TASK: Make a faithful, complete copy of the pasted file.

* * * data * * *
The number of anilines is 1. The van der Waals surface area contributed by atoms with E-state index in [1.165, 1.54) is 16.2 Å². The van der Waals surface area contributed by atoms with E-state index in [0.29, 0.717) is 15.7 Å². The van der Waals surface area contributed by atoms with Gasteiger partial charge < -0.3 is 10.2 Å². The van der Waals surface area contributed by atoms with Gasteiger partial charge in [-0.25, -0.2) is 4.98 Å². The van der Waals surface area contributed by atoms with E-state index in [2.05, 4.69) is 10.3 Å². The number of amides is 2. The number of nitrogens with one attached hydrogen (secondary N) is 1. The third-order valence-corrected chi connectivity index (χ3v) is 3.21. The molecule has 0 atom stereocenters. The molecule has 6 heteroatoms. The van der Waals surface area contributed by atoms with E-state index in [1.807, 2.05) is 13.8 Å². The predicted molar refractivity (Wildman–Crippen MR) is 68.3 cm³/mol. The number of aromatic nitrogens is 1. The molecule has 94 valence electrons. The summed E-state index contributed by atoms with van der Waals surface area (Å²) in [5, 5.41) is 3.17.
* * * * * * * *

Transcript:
The number of anilines is 1. The van der Waals surface area contributed by atoms with E-state index in [1.165, 1.54) is 16.2 Å². The van der Waals surface area contributed by atoms with E-state index in [0.29, 0.717) is 15.7 Å². The van der Waals surface area contributed by atoms with Gasteiger partial charge < -0.3 is 10.2 Å². The van der Waals surface area contributed by atoms with Gasteiger partial charge in [-0.25, -0.2) is 4.98 Å². The van der Waals surface area contributed by atoms with E-state index in [2.05, 4.69) is 10.3 Å². The number of amides is 2. The number of nitrogens with one attached hydrogen (secondary N) is 1. The third-order valence-corrected chi connectivity index (χ3v) is 3.21. The molecule has 0 atom stereocenters. The molecule has 6 heteroatoms. The van der Waals surface area contributed by atoms with E-state index in [1.807, 2.05) is 13.8 Å². The predicted molar refractivity (Wildman–Crippen MR) is 68.3 cm³/mol. The number of aromatic nitrogens is 1. The molecule has 94 valence electrons. The summed E-state index contributed by atoms with van der Waals surface area (Å²) in [5, 5.41) is 3.17.